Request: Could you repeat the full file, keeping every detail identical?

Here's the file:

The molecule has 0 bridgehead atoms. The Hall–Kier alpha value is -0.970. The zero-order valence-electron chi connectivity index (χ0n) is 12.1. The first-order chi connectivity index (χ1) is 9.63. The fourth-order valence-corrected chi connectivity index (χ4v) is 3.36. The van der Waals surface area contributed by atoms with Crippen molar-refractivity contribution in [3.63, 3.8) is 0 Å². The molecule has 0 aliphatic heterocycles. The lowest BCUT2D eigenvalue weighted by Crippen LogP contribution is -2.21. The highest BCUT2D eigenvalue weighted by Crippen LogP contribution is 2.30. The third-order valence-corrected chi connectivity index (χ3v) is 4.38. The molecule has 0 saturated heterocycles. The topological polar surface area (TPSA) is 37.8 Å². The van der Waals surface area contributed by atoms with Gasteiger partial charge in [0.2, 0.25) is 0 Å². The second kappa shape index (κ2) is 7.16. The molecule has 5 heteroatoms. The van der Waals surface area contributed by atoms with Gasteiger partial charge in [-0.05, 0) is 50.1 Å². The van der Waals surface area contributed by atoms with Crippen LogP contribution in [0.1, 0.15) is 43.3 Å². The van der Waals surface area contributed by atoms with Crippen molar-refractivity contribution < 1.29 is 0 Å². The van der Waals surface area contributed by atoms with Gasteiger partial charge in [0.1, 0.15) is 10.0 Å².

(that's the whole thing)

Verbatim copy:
The molecule has 0 bridgehead atoms. The Hall–Kier alpha value is -0.970. The zero-order valence-electron chi connectivity index (χ0n) is 12.1. The first-order chi connectivity index (χ1) is 9.63. The fourth-order valence-corrected chi connectivity index (χ4v) is 3.36. The van der Waals surface area contributed by atoms with Crippen molar-refractivity contribution in [3.63, 3.8) is 0 Å². The molecule has 0 aliphatic heterocycles. The lowest BCUT2D eigenvalue weighted by Crippen LogP contribution is -2.21. The highest BCUT2D eigenvalue weighted by Crippen LogP contribution is 2.30. The third-order valence-corrected chi connectivity index (χ3v) is 4.38. The molecule has 0 saturated heterocycles. The topological polar surface area (TPSA) is 37.8 Å². The van der Waals surface area contributed by atoms with Gasteiger partial charge in [0.2, 0.25) is 0 Å². The second kappa shape index (κ2) is 7.16. The molecule has 5 heteroatoms. The van der Waals surface area contributed by atoms with Gasteiger partial charge in [-0.05, 0) is 50.1 Å². The van der Waals surface area contributed by atoms with Crippen LogP contribution in [0.1, 0.15) is 43.3 Å². The van der Waals surface area contributed by atoms with Crippen molar-refractivity contribution < 1.29 is 0 Å². The van der Waals surface area contributed by atoms with Gasteiger partial charge in [0.1, 0.15) is 10.0 Å².